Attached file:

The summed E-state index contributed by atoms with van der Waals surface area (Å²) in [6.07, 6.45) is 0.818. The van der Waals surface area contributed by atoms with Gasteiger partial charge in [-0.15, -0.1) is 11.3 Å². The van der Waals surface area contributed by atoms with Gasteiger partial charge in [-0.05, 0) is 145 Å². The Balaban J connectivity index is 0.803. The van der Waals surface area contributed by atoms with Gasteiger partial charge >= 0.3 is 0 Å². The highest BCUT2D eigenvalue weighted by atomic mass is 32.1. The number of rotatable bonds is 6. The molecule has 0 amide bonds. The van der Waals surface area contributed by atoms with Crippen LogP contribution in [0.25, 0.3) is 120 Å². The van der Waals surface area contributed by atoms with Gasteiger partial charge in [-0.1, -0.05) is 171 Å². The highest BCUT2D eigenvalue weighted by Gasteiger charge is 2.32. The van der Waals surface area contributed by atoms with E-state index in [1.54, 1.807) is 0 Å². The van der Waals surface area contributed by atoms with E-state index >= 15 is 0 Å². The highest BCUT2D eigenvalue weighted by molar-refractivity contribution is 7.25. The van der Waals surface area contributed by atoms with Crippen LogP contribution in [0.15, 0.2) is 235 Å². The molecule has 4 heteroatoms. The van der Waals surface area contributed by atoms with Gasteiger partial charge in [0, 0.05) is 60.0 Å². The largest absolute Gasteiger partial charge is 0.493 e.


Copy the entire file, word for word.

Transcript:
The summed E-state index contributed by atoms with van der Waals surface area (Å²) in [6.07, 6.45) is 0.818. The van der Waals surface area contributed by atoms with Gasteiger partial charge in [-0.15, -0.1) is 11.3 Å². The van der Waals surface area contributed by atoms with Gasteiger partial charge in [-0.05, 0) is 145 Å². The Balaban J connectivity index is 0.803. The van der Waals surface area contributed by atoms with Gasteiger partial charge >= 0.3 is 0 Å². The highest BCUT2D eigenvalue weighted by atomic mass is 32.1. The number of rotatable bonds is 6. The molecule has 0 amide bonds. The van der Waals surface area contributed by atoms with Crippen LogP contribution in [0.25, 0.3) is 120 Å². The van der Waals surface area contributed by atoms with Gasteiger partial charge in [-0.1, -0.05) is 171 Å². The highest BCUT2D eigenvalue weighted by Gasteiger charge is 2.32. The van der Waals surface area contributed by atoms with E-state index in [1.54, 1.807) is 0 Å². The van der Waals surface area contributed by atoms with E-state index >= 15 is 0 Å². The highest BCUT2D eigenvalue weighted by molar-refractivity contribution is 7.25. The van der Waals surface area contributed by atoms with Crippen LogP contribution in [0.15, 0.2) is 235 Å². The molecule has 4 heteroatoms. The van der Waals surface area contributed by atoms with Gasteiger partial charge in [0, 0.05) is 60.0 Å². The largest absolute Gasteiger partial charge is 0.493 e.